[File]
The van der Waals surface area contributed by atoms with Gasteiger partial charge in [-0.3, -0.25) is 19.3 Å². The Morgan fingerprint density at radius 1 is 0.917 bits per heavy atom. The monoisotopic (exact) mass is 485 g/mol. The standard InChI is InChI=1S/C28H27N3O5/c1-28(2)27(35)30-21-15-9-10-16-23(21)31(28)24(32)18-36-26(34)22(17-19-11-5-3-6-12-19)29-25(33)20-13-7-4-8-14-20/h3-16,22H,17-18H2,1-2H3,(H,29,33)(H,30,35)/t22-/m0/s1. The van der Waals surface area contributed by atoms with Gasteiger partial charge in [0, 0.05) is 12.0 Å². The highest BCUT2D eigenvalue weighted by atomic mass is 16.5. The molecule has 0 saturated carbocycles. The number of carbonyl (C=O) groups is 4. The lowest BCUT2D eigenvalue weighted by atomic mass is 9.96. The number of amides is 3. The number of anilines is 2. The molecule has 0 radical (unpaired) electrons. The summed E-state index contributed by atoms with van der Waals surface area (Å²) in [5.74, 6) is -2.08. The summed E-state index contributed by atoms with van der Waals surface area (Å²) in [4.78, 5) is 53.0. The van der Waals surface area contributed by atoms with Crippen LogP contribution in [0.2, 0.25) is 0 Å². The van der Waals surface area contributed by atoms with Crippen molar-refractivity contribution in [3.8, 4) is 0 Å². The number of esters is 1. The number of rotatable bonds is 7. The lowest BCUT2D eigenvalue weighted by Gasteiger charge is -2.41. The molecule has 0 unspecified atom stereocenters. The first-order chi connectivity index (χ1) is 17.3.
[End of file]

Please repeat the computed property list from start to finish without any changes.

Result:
The van der Waals surface area contributed by atoms with Gasteiger partial charge in [-0.3, -0.25) is 19.3 Å². The Morgan fingerprint density at radius 1 is 0.917 bits per heavy atom. The monoisotopic (exact) mass is 485 g/mol. The standard InChI is InChI=1S/C28H27N3O5/c1-28(2)27(35)30-21-15-9-10-16-23(21)31(28)24(32)18-36-26(34)22(17-19-11-5-3-6-12-19)29-25(33)20-13-7-4-8-14-20/h3-16,22H,17-18H2,1-2H3,(H,29,33)(H,30,35)/t22-/m0/s1. The van der Waals surface area contributed by atoms with Gasteiger partial charge in [0, 0.05) is 12.0 Å². The highest BCUT2D eigenvalue weighted by atomic mass is 16.5. The molecule has 0 saturated carbocycles. The number of carbonyl (C=O) groups is 4. The lowest BCUT2D eigenvalue weighted by atomic mass is 9.96. The number of amides is 3. The number of anilines is 2. The molecule has 0 radical (unpaired) electrons. The summed E-state index contributed by atoms with van der Waals surface area (Å²) in [5.74, 6) is -2.08. The summed E-state index contributed by atoms with van der Waals surface area (Å²) in [4.78, 5) is 53.0. The van der Waals surface area contributed by atoms with Crippen LogP contribution in [0.2, 0.25) is 0 Å². The van der Waals surface area contributed by atoms with Crippen molar-refractivity contribution in [3.8, 4) is 0 Å². The number of esters is 1. The number of rotatable bonds is 7. The lowest BCUT2D eigenvalue weighted by Gasteiger charge is -2.41. The molecule has 0 unspecified atom stereocenters. The first-order chi connectivity index (χ1) is 17.3.